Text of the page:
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Impact cratering experiments in brittle targets with variable thickness: implications for deep pit craters on Mars

Michikami, T.; Hagermann, A.; Miyamoto, H.; Miura, S.; Haruyama, J. and Lykawka, P. S. (2014). Impact cratering experiments in brittle targets with variable thickness: implications for deep pit craters on Mars. Planetary and Space Science, 96 pp. 71–80.

DOI (Digital Object Identifier) Link: https://doi.org/10.1016/j.pss.2014.03.010
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Abstract

High-resolution images reveal that numerous pit craters exist on the surface of Mars. For some pit craters, the depth-to-diameter ratios are much greater than for ordinary craters. Such deep pit craters are generally considered to be the results of material drainage into a subsurface void space, which might be formed by a lava tube, dike injection, extensional fracturing, and dilational normal faulting. Morphological studies indicate that the formation of a pit crater might be triggered by the impact event, and followed by collapse of the ceiling. To test this hypothesis, we carried out laboratory experiments of impact cratering into brittle targets with variable roof thickness. In particular, the effect of the target thickness on the crater formation is studied to understand the penetration process by an impact. For this purpose, we produced mortar targets with roof thickness of 1–6 cm, and a bulk density of 1550 kg/m3 by using a mixture of cement, water and sand (0.2 mm) in the ratio of 1:1:10, by weight. The compressive strength of the resulting targets is 3.2±0.9 MPa. A spherical nylon projectile (diameter 7 mm) is shot perpendicularly into the target surface at the nominal velocity of 1.2 km/s, using a two-stage light-gas gun. Craters are formed on the opposite side of the impact even when no target penetration occurs. Penetration of the target is achieved when craters on the opposite sides of the target connect with each other. In this case, the cross section of crater somehow attains a flat hourglass-like shape. We also find that the crater diameter on the opposite side is larger than that on the impact side, and more fragments are ejected from the crater on the opposite side than from the crater on the impact side. This result gives a qualitative explanation for the observation that the Martian deep pit craters lack a raised rim and have the ejecta deposit on their floor instead.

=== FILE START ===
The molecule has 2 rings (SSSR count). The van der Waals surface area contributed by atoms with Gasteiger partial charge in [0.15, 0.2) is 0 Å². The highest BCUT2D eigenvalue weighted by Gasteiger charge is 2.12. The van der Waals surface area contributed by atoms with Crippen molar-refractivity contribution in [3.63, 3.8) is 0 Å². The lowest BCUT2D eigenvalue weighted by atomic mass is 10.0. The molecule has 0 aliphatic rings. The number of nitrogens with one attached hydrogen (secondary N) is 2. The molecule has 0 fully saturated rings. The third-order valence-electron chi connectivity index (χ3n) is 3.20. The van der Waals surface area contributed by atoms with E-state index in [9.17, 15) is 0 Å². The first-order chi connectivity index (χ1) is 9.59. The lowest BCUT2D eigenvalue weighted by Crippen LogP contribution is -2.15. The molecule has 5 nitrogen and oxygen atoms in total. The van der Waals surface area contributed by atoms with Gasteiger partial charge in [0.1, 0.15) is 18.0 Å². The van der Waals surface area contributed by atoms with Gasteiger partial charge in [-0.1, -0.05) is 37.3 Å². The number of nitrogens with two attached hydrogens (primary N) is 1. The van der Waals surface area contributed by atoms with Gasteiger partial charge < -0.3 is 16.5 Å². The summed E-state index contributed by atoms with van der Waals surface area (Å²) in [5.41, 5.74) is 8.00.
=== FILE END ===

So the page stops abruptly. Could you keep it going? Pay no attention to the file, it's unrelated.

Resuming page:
Item Type: Journal Item
Copyright Holders: 2014 Published by Elsevier Ltd.
ISSN: 0032-0633
Project Funding Details:
Funded Project NameProject IDFunding Body
Not SetNot SetSTFC (Science & Technology Facilities Council)
Not SetNot SetUK Space Agency
Keywords: impact cratering process; pit crater; penetration regime; subsurface cavity; laboratory experiments
Academic Unit/School: Faculty of Science, Technology, Engineering and Mathematics (STEM) > Physical Sciences
Faculty of Science, Technology, Engineering and Mathematics (STEM)
Item ID: 40363
Depositing User: Axel Hagermann
Date Deposited: 11 Jun 2014 13:21
Last Modified: 07 Dec 2018 10:23
URI: http://oro.open.ac.uk/id/eprint/40363
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